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(Lynn Scurfield for The Globe and Mail)
(Lynn Scurfield for The Globe and Mail)

What it’s like … to perpetually forget Add to ...

This is part of a series that looks at extraordinary experiences in personal health. Share yours at health@globeandmail.com.

I was a real computer person. If there was something wrong with a computer, my co-workers would say, “Well, before we call anyone, let’s go to Kylie-Anne.”

After I got sick, though, everything that was so easy for me to understand before, my mind just couldn’t grasp it.

We got a basic computer program at work that was easy-peasy. But it was like a different language. It got so stressful because I was trying harder and harder and I couldn’t understand what was going on. I remember sitting at my desk and having fantasies about rolling up into a little ball and hiding under it. And I thought, “There’s something really wrong with this picture.”

It was mortifying. It was humiliating. It was degrading. Ever since I started working at 16, I worked really hard. I loved working. I was a problem solver. I loved figuring things out. I was a very strong-willed, disciplined person. It’s very, very difficult when your whole identity is wrapped in what you’ve accomplished.

I didn’t actually believe in chronic fatigue syndrome until I was diagnosed with it. Basically, everyone on the floor of my work came down with a nasty flu that knocked you out for a week or two. People would come back and be fine and get on with things. Well, I went down with the flu and I never, ever got back from it.

Chronic fatigue syndrome does something not only to your body, but to your thinking processes, and you become very easily confused. You just go completely blank. I got lost a couple of times while walking to work, and this had been a job I had been going to for some time. I’d been living in Calgary for a few years, so I knew the area well. And I got lost. On the way to work, for Pete’s sake! My boss actually had to drive and come and get me.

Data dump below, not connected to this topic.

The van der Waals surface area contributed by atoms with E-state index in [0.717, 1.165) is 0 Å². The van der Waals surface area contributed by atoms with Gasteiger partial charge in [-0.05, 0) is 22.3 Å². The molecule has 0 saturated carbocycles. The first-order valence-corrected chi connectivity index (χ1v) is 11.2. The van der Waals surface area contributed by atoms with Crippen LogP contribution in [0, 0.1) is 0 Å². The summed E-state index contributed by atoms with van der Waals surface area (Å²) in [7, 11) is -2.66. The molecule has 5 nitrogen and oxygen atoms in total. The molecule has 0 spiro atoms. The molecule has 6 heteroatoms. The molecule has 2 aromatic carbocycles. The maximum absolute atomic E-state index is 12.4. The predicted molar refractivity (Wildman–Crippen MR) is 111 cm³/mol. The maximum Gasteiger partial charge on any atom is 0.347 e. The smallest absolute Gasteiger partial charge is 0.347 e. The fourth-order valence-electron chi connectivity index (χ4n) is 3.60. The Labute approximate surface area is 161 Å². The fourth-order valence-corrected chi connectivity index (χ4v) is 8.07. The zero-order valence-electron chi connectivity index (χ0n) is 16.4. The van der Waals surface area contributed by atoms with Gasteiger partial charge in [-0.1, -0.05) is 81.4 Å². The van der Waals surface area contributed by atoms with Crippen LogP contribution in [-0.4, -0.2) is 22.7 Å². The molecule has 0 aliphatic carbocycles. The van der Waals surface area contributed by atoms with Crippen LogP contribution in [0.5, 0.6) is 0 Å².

I used to have an extraordinarily good memory. But all of a sudden, I would lose the context of things. It was like seeing a page of print and watching words randomly fall out and leaving these blank spaces.

I’m not stupid by any means, but even to this day, if my partner asks me a question about something specific, I often have to say, “Okay, let me think about that and get back to you.” I have to poke my memory and wait until it kind of floats up.

Yesterday, I was typing an e-mail and I had put the kettle on and had put some breakfast on the stove – fortunately on low heat. Well, I was typing away and it wasn’t until my cat jumped on me that I noticed the smell of something cooking and thought, “I’d better see what’s going on.” The kettle was boiling madly. I didn’t even remember I had anything on the stove.

There are days I can’t remember how to put my makeup on, and I’ve been wearing makeup since I was 16. I have to stand there in front of the mirror and go, “Okay, the next step is … ?” It’s really annoying.

I used to actually write lists to myself and have them pinned up all over my apartment. Now, what I find kind of helps is I’ll faceplant: You lie on you bed face-down and just kind of let everything settle, and wait for periods of quietness until gradually your thoughts and memories come back and float to the surface. It’s kind of like meditation. When I relax and clear my mind, things kind of surface. I also have a partner who’s helpful. That makes a difference.

Kylie-Anne Deigratia Leske was diagnosed with chronic fatigue syndrome, or myalgic encephalomyelitis, in 1998. While it’s characterized by extreme, debilitating fatigue that persists in spite of rest, memory loss is also a symptom. The causes of chronic fatigue syndrome are unknown and there is no cure. Some studies have found it typically occurs among patients between the ages of 10 and 19, or between 30 and 39. Deigratia Leske now lives in Edmonton.

As told to Wency Leung

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